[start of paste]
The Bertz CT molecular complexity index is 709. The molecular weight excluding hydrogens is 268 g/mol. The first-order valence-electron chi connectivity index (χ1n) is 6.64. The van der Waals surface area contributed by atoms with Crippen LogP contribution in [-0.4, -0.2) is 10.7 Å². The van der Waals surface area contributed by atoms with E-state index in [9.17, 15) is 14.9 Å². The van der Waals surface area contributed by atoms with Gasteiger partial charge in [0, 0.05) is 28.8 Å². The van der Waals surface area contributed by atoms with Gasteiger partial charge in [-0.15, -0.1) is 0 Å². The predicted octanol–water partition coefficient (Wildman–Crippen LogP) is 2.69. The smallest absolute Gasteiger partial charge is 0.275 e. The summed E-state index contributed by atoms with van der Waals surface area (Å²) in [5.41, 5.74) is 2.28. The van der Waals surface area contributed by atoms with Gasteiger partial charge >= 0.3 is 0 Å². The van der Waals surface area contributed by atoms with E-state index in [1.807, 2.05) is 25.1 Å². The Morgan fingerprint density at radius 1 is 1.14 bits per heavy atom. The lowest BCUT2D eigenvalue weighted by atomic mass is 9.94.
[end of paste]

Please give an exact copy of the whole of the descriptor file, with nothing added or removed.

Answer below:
The Bertz CT molecular complexity index is 709. The molecular weight excluding hydrogens is 268 g/mol. The first-order valence-electron chi connectivity index (χ1n) is 6.64. The van der Waals surface area contributed by atoms with Crippen LogP contribution in [-0.4, -0.2) is 10.7 Å². The van der Waals surface area contributed by atoms with E-state index in [9.17, 15) is 14.9 Å². The van der Waals surface area contributed by atoms with Gasteiger partial charge in [0, 0.05) is 28.8 Å². The van der Waals surface area contributed by atoms with Gasteiger partial charge in [-0.15, -0.1) is 0 Å². The predicted octanol–water partition coefficient (Wildman–Crippen LogP) is 2.69. The smallest absolute Gasteiger partial charge is 0.275 e. The summed E-state index contributed by atoms with van der Waals surface area (Å²) in [5.41, 5.74) is 2.28. The van der Waals surface area contributed by atoms with Gasteiger partial charge >= 0.3 is 0 Å². The van der Waals surface area contributed by atoms with E-state index in [1.807, 2.05) is 25.1 Å². The Morgan fingerprint density at radius 1 is 1.14 bits per heavy atom. The lowest BCUT2D eigenvalue weighted by atomic mass is 9.94.